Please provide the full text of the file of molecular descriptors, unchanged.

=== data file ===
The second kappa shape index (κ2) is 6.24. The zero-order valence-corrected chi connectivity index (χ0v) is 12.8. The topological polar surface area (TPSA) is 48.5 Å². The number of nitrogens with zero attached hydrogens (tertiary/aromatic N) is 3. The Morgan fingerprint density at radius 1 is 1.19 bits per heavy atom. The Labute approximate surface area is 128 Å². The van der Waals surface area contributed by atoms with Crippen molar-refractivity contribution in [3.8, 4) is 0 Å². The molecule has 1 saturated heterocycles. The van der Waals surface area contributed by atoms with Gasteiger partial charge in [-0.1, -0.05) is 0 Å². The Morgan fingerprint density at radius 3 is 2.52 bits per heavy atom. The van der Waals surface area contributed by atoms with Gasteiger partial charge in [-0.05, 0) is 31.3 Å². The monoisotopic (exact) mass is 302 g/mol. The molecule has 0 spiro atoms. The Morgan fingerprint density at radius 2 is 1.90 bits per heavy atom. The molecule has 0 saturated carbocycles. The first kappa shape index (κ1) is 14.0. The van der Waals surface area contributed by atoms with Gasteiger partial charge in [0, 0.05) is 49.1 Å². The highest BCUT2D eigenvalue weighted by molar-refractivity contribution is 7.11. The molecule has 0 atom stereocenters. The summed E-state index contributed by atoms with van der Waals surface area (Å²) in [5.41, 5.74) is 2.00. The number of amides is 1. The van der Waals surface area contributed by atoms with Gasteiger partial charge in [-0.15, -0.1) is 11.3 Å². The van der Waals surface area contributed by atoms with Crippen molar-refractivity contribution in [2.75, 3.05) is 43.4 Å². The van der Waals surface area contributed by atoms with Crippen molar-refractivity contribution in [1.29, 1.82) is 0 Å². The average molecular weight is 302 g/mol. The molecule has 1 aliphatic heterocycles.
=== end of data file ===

The second kappa shape index (κ2) is 6.24. The zero-order valence-corrected chi connectivity index (χ0v) is 12.8. The topological polar surface area (TPSA) is 48.5 Å². The number of nitrogens with zero attached hydrogens (tertiary/aromatic N) is 3. The Morgan fingerprint density at radius 1 is 1.19 bits per heavy atom. The Labute approximate surface area is 128 Å². The van der Waals surface area contributed by atoms with Crippen molar-refractivity contribution in [3.8, 4) is 0 Å². The molecule has 1 saturated heterocycles. The van der Waals surface area contributed by atoms with Gasteiger partial charge in [-0.1, -0.05) is 0 Å². The Morgan fingerprint density at radius 3 is 2.52 bits per heavy atom. The van der Waals surface area contributed by atoms with Gasteiger partial charge in [-0.05, 0) is 31.3 Å². The monoisotopic (exact) mass is 302 g/mol. The molecule has 0 spiro atoms. The Morgan fingerprint density at radius 2 is 1.90 bits per heavy atom. The molecule has 0 saturated carbocycles. The first kappa shape index (κ1) is 14.0. The van der Waals surface area contributed by atoms with Gasteiger partial charge in [0, 0.05) is 49.1 Å². The highest BCUT2D eigenvalue weighted by molar-refractivity contribution is 7.11. The molecule has 0 atom stereocenters. The summed E-state index contributed by atoms with van der Waals surface area (Å²) in [5.41, 5.74) is 2.00. The number of amides is 1. The van der Waals surface area contributed by atoms with Gasteiger partial charge in [-0.15, -0.1) is 11.3 Å². The van der Waals surface area contributed by atoms with Crippen molar-refractivity contribution in [2.75, 3.05) is 43.4 Å². The van der Waals surface area contributed by atoms with Crippen molar-refractivity contribution in [1.29, 1.82) is 0 Å². The average molecular weight is 302 g/mol. The molecule has 1 aliphatic heterocycles.